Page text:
Many people are unaware that there is an alternative, though. Mediation offers another way to negotiate the details of a divorce without going through the process of court. There are a number of reasons why it is becoming increasingly popular. You might see why when you consider the following downsides of a litigated divorce.

What is worth fighting over in a divorce?

The divorce process is notorious for fostering contention. Feelings of anger, pain and revenge can cause spouses to choose not to act cooperatively to hurt each other. Even without those emotions, disagreements over the division of property and time with children are inevitable.

Fighting over everything in a divorce draws it out, leading to higher legal bills, more stress and a greater negative impact on children. However, being passive and unconcerned for your own welfare can also result in an undesirable outcome. How much arguing is appropriate, and about what?

Can mediation help determine who gets the family pet?

Mediation is great for couples who still get along reasonably well and want a less stressful separation process. However, those with disputes and conflicts may still find this a viable solution. It may also be possible for individuals in abusive relationships to benefit from mediation because it can help provide strength to the person who suffered abuse.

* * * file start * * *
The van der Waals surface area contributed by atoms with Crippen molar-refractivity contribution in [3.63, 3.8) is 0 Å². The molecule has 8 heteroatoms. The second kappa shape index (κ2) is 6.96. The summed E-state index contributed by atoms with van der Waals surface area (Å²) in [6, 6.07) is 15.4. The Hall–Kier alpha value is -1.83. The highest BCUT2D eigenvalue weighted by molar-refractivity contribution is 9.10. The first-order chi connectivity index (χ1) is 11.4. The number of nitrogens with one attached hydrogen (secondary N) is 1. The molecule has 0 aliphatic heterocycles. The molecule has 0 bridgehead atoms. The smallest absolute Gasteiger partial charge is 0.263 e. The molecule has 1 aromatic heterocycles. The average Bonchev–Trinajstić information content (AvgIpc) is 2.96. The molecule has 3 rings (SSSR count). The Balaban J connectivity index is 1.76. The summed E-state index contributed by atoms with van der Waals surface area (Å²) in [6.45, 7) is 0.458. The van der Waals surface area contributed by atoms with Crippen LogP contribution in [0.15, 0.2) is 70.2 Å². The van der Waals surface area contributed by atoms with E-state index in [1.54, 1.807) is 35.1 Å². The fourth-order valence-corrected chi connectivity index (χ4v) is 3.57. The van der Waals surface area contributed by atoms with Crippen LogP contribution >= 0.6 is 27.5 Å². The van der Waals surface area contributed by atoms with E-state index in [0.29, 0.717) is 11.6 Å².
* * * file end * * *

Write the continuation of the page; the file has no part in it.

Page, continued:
There is a lot to discuss during mediation sessions. One item some spouses may not think to ask about is who gets the family pet. Whether a couple shared a dog, cat or bird, it is not likely spouses will be able to reach a custody agreement where they trade off. In the eyes of the court, an animal is property, so they may be better off figuring out who gets the pet during these sessions. 

The difference between divorce mediators and lawyers

Nowadays, mediation has become a popular way to move through the divorce process. However, many people still are not exactly clear on the specific differences between a mediator and a family law or divorce attorney.

It is important to distinguish between what a mediator does and the services he or she can provide in helping you handle your divorce, as opposed to what a lawyer can do. The two professionals are not the same, and the benefits of each are different. Here are some basic considerations to help you understand how mediators and divorce attorneys differ.